The second criterion used to estimate significance involved examining the characteristics of the rock surface, principally whether its contours lent themselves to removal and whether any obvious cracks or faults were present. In removing rock art panels, the risk of breaking the paintings is usually quite high. Other risks may need to be considered concerning the health and safety of those undertaking the removal, for example, the possibility that parts of the rock-shelter may collapse while work is underway (Henry, 2007). For this reason, we excluded the removal of two panels before engaging the specialist services of AMFRA Maintenance Services, an engineering company with prior experience in removing rock art panels in the Free State province of South Africa (Anderson, 2008). This left us with ten panels from eight different sites. One panel came from each of ARAL 170, ARAL 172, ARAL 173, ARAL 175, ARAL 180, two from ARAL 258, and three from ARAL 254 (see Supplementary Online Material).

Given the small number of paintings with which we were left at the end of this exercise, considerations of wider academic or archaeological value did not need to be entertained. However, it is worth noting that the panels selected included examples of shaded polychrome eland and human figures—both widespread (and thus representative) elements of wider Maloti-Drakensberg San rock art—as well as two much more unusual motifs, namely, paintings of ostriches at ARAL 258 and the Type 3 images at ARAL 254.

Removal and Safekeeping

The many practical and ethical problems surrounding the removal of painted panels from sites in southern Africa indicate that this is not something to be undertaken lightly or without good reason (Henry, 2007; Loubser, 1994). It is particularly important to acknowledge the responsibilities associated with the long-term, safe curation of such panels and to develop a plan for implementing those responsibilities. It is also necessary to consider the well-established fact that the beliefs of the artists and their community informed both the choice of sites at which people painted and their placement of specific panels and images at particular places within those sites (e.g., Lewis-Williams & Pearce, 2004, pp. 180–181). Once removed from this context, paintings unavoidably lose an important dimension of their significance and meaning. That said, in extreme cases where the alternative is certain destruction, removal for salvage purposes may nevertheless be viewed as the lesser evil and has, in fact, been undertaken sporadically in southern Africa for over a century precisely for that reason (Hollmann & Msimanga, 2008; Lewis-Williams, 1988).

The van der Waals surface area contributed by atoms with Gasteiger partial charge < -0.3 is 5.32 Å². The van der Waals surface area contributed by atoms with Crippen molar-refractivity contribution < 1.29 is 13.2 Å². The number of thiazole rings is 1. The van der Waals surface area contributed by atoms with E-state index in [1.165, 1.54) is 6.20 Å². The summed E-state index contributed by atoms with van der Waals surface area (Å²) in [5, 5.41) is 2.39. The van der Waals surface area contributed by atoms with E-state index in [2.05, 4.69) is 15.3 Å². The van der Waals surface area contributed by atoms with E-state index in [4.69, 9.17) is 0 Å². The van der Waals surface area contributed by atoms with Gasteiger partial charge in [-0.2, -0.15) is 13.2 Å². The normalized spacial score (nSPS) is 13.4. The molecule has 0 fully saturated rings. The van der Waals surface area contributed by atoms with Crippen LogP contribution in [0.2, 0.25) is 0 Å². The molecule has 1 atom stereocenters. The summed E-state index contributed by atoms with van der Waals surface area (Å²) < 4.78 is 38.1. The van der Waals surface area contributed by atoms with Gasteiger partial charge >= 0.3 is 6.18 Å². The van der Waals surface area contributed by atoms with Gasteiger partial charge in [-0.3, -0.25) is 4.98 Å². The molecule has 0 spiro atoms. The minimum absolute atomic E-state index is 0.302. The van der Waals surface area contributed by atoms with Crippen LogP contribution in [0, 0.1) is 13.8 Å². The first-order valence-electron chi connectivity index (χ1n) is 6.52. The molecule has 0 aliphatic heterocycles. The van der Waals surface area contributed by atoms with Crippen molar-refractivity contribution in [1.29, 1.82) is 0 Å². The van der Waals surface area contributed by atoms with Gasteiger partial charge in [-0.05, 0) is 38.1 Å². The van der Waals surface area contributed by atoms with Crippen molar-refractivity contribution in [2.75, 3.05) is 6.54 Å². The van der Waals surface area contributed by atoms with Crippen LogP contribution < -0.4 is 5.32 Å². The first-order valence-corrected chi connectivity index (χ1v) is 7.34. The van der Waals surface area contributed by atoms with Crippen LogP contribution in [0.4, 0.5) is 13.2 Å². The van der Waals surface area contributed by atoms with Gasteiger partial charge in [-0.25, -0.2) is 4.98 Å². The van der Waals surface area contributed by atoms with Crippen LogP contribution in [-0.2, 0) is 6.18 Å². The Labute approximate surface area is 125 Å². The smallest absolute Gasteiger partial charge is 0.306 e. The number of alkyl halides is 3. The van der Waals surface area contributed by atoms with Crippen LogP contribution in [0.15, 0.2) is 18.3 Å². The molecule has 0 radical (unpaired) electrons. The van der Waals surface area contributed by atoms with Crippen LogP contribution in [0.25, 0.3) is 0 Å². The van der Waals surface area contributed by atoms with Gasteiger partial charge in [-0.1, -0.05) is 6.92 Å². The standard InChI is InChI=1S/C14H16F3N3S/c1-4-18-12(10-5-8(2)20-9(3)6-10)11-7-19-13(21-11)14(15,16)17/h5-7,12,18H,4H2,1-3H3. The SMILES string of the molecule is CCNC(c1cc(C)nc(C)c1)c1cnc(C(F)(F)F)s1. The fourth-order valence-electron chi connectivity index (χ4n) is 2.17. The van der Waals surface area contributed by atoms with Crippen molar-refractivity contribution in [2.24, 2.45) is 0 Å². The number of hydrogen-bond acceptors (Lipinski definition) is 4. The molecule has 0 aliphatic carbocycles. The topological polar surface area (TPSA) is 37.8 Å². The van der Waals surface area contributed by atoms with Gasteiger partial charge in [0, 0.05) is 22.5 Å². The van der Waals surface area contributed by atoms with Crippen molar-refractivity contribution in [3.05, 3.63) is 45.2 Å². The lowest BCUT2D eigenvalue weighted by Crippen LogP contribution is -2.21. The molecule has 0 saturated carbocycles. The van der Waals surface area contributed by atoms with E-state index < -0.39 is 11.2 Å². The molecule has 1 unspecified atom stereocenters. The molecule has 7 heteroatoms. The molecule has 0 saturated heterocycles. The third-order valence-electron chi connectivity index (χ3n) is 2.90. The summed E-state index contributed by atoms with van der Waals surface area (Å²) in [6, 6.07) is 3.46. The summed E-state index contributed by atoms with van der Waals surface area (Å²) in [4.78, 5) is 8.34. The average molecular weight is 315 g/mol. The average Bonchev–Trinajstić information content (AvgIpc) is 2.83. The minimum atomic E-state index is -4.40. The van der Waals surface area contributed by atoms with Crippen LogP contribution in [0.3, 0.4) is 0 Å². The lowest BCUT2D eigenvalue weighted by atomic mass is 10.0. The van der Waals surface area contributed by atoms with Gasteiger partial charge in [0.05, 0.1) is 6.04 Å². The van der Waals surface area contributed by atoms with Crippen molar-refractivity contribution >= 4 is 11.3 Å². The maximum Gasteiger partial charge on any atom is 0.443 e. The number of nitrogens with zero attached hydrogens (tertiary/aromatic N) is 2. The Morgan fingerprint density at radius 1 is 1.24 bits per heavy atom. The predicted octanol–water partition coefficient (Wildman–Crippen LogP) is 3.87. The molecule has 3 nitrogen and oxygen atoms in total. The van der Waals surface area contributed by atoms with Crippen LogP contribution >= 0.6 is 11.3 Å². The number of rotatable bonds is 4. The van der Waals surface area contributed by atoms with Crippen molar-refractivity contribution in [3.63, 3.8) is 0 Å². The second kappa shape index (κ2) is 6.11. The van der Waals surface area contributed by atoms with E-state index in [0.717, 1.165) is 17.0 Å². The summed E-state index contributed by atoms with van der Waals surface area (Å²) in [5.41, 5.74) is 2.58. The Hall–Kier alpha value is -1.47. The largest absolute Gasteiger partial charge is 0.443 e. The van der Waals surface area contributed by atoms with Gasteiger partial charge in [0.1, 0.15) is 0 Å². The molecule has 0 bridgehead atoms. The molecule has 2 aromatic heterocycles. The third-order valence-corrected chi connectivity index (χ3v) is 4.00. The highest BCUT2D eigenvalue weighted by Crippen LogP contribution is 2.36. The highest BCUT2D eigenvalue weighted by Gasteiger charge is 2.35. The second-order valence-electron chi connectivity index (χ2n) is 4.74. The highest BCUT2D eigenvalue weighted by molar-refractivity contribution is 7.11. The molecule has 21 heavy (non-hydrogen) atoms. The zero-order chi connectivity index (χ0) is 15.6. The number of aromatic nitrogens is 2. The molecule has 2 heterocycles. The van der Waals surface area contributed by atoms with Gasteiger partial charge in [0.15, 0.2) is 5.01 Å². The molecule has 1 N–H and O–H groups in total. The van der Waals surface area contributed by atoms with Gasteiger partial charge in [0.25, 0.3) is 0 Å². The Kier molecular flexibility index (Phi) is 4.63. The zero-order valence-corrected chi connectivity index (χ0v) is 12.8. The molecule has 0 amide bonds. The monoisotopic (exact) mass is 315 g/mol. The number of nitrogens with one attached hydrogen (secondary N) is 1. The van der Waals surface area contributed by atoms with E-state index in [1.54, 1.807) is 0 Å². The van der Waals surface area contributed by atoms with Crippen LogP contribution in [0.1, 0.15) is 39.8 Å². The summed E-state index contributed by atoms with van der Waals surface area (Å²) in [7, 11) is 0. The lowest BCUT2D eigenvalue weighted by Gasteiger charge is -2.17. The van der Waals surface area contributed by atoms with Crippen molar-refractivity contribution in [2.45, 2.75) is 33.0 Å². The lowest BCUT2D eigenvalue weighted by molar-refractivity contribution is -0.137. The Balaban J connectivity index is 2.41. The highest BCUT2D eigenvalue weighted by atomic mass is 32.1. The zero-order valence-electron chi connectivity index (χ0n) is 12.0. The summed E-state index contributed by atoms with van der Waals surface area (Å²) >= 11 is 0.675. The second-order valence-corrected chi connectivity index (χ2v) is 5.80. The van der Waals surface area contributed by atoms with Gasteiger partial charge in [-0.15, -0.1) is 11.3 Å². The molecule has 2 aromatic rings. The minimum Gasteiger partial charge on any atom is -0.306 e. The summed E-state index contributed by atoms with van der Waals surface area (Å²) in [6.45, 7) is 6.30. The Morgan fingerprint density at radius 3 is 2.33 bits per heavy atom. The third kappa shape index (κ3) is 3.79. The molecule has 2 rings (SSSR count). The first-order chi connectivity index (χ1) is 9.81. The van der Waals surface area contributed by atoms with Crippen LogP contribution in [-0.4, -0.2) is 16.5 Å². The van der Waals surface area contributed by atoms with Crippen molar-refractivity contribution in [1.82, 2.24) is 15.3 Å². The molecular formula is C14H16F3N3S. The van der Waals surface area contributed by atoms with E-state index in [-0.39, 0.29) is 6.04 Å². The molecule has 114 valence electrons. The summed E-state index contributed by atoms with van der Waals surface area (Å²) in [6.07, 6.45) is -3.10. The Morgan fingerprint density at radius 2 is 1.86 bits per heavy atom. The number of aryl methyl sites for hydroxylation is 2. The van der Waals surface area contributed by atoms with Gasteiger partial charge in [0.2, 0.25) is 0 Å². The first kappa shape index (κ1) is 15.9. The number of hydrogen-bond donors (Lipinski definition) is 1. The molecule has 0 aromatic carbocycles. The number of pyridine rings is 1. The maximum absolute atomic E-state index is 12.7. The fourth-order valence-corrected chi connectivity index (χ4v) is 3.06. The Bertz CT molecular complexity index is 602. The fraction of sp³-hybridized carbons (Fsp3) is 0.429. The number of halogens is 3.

In the Metolong case, one of us (Frans Prinsloo of AMFRA Maintenance Services, a specialist rock- and concrete-cutting team) visited the area in March 2010 and assessed the feasibility of removing the panels we had previously identified. One immediate difficulty was that only at one site (ARAL 175) could the appropriate equipment be brought down by 4WD vehicle. This meant that the equipment had to be carried by hand to the other sites, thereby increasing the time commitment and costs involved. Except at ARAL 175, the same considerations meant that the removed panels had to be carried by hand to the nearest vehicle access point. Concerns were also expressed about the viability of removing panels at ARAL 258 because of the badly exfoliated nature of its rock surface. Another worry related to the roof stability at ARAL 254, which immediately raised questions about the feasibility of removing all the panels we had identified there.